• Basics: beyond the intense activity and demands of the "bull's eye" are the perhaps less obvious subjects. If the topics in the Bull's Eye scream for attention, the Basics may only whisper. But ignore them at your peril! I think of two categories of basic, foundational areas for constant study: spiritual and pragmatic. Spiritual includes the big questions of why you are here, what you are supposed to do, your core values, your moral compass. For me, the primary resource here is the Bible. Pragmatic includes personal effectiveness basics like time/task management, goal-setting, emotional intelligence, communication skills, and physical wellness (what was the last book you read on nutrition or exercise?). I am listening again to Jim Rohn's 7 Strategies for Wealth and Happiness and reading through the Bible again this year.  How are you building your skills at the basics of living?
     

  • Blind Spot: this is the most intriguing, mysterious and elusive of the bunch. It begs the question: what perspectives am I not considering--or even avoiding? Actively seek to read or listen to perspectives unlike your own. I am watching both Fox News, Al Jazeera and intentionally reading articles and watching talks by people of other cultural/racial backgrounds than my own. What are your blind spots?  Ironically, our most important blind spots are, by definition, invisible to us.  If you are honest with yourself, you can catch them when they appear in moments are great ignorance or anger or embarrassment. Or ask a trusted friend or colleague.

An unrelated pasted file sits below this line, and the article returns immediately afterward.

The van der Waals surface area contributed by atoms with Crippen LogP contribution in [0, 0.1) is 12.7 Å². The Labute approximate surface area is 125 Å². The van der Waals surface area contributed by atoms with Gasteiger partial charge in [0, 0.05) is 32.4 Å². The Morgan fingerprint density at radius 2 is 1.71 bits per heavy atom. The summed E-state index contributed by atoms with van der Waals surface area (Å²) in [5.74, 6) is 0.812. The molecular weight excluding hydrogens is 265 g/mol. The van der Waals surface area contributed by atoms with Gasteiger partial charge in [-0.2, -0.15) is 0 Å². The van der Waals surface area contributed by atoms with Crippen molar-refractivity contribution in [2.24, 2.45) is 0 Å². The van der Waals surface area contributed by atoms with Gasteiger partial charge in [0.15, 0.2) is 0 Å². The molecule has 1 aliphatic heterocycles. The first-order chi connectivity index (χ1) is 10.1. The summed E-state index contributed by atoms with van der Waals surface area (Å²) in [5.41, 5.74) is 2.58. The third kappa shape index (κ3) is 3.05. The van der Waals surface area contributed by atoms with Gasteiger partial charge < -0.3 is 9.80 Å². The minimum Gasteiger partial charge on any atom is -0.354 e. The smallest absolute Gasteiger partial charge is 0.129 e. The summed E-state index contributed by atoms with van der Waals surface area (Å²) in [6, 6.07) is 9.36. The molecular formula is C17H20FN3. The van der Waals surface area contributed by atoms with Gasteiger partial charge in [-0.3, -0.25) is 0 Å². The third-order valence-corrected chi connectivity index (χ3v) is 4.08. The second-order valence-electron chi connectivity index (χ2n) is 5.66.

Don't Just Consume...Learn

Finally, I am reminded that the point is to learn, not just to consume. Sure, reading and watching for entertainment and enjoyment is fine and I encourage it. But beyond that, seek to be a gatherer of information and inspiration not just a window shopper. Shopping is draining. Learning is energizing. Definitely check out my post on durable learning which summarizes learning science tips.

 

For information not just to fatten my head and put me in an overload stupor, I don't just consume information, I learn from it. This demands three things:

  • reading

  • articulating

  • applying 

I have a separate journal just for this practice of "cognitive fitness", reserved just to process all I am learning. Capture the ideas. Put them into practice. Reflect on them. Make them your own. I fall off the wagon constantly. I find myself just listening and reading without actually learning.  But this framework and my journal are at least a wagon I can climb back to. 

 

What is your cognitive metabolism?  How much can you consume and use well?

Lastly, we have a metabolism that allows us to digest food and turn it into energy. We can only take in so much food. Likewise, we have a cognitive metabolism for "digesting" information and turning it into knowledge and wisdom. We can only take in so much.  You know that feeling of eating too much?  Get to know the feeling of consuming too much information.  That is your cognitive metabolism telling of you of its limits.

I hope you find this framework helpful.  I am curious what works for you.  How do you decide what to read and listen to?